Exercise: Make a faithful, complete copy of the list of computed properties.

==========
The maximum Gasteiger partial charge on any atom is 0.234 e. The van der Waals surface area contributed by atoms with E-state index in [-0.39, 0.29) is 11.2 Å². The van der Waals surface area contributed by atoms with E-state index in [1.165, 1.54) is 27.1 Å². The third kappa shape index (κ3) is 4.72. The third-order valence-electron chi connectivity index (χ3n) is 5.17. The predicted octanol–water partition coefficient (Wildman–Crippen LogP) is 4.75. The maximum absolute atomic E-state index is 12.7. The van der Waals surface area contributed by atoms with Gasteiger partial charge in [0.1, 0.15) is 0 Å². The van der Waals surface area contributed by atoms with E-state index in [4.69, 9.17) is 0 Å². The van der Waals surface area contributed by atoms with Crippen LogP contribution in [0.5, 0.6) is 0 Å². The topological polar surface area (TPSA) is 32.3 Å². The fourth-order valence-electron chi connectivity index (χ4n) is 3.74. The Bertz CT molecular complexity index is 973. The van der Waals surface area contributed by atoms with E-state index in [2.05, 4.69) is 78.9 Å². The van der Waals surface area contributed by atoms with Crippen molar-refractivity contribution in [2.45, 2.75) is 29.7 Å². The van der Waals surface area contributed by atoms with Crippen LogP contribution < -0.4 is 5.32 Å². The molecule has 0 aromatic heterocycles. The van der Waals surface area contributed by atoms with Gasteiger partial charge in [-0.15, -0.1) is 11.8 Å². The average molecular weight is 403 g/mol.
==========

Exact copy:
The maximum Gasteiger partial charge on any atom is 0.234 e. The van der Waals surface area contributed by atoms with E-state index in [-0.39, 0.29) is 11.2 Å². The van der Waals surface area contributed by atoms with E-state index in [1.165, 1.54) is 27.1 Å². The third kappa shape index (κ3) is 4.72. The third-order valence-electron chi connectivity index (χ3n) is 5.17. The predicted octanol–water partition coefficient (Wildman–Crippen LogP) is 4.75. The maximum absolute atomic E-state index is 12.7. The van der Waals surface area contributed by atoms with Gasteiger partial charge in [0.1, 0.15) is 0 Å². The van der Waals surface area contributed by atoms with E-state index in [4.69, 9.17) is 0 Å². The van der Waals surface area contributed by atoms with Crippen LogP contribution in [0.5, 0.6) is 0 Å². The topological polar surface area (TPSA) is 32.3 Å². The fourth-order valence-electron chi connectivity index (χ4n) is 3.74. The Bertz CT molecular complexity index is 973. The van der Waals surface area contributed by atoms with E-state index in [2.05, 4.69) is 78.9 Å². The van der Waals surface area contributed by atoms with Crippen molar-refractivity contribution in [2.45, 2.75) is 29.7 Å². The van der Waals surface area contributed by atoms with Crippen LogP contribution < -0.4 is 5.32 Å². The molecule has 0 aromatic heterocycles. The van der Waals surface area contributed by atoms with Gasteiger partial charge in [-0.15, -0.1) is 11.8 Å². The average molecular weight is 403 g/mol.